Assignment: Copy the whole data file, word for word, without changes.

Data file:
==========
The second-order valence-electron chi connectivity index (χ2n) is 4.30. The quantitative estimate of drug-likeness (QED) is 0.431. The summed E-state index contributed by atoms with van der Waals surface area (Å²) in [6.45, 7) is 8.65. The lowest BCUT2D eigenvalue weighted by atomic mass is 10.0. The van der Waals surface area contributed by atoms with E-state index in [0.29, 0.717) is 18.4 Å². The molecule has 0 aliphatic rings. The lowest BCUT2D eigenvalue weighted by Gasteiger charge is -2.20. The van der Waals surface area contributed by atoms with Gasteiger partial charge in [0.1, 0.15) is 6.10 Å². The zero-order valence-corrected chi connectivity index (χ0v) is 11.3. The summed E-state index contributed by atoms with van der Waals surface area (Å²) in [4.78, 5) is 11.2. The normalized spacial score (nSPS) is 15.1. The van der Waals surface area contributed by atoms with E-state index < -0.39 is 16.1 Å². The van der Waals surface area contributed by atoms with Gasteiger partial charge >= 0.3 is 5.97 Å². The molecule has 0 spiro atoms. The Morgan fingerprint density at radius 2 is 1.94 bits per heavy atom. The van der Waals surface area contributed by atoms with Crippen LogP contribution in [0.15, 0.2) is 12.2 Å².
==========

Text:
The second-order valence-electron chi connectivity index (χ2n) is 4.30. The quantitative estimate of drug-likeness (QED) is 0.431. The summed E-state index contributed by atoms with van der Waals surface area (Å²) in [6.45, 7) is 8.65. The lowest BCUT2D eigenvalue weighted by atomic mass is 10.0. The van der Waals surface area contributed by atoms with E-state index in [0.29, 0.717) is 18.4 Å². The molecule has 0 aliphatic rings. The lowest BCUT2D eigenvalue weighted by Gasteiger charge is -2.20. The van der Waals surface area contributed by atoms with Gasteiger partial charge in [0.1, 0.15) is 6.10 Å². The zero-order valence-corrected chi connectivity index (χ0v) is 11.3. The summed E-state index contributed by atoms with van der Waals surface area (Å²) in [4.78, 5) is 11.2. The normalized spacial score (nSPS) is 15.1. The van der Waals surface area contributed by atoms with E-state index < -0.39 is 16.1 Å². The van der Waals surface area contributed by atoms with Gasteiger partial charge >= 0.3 is 5.97 Å². The molecule has 0 spiro atoms. The Morgan fingerprint density at radius 2 is 1.94 bits per heavy atom. The van der Waals surface area contributed by atoms with Crippen LogP contribution in [0.15, 0.2) is 12.2 Å².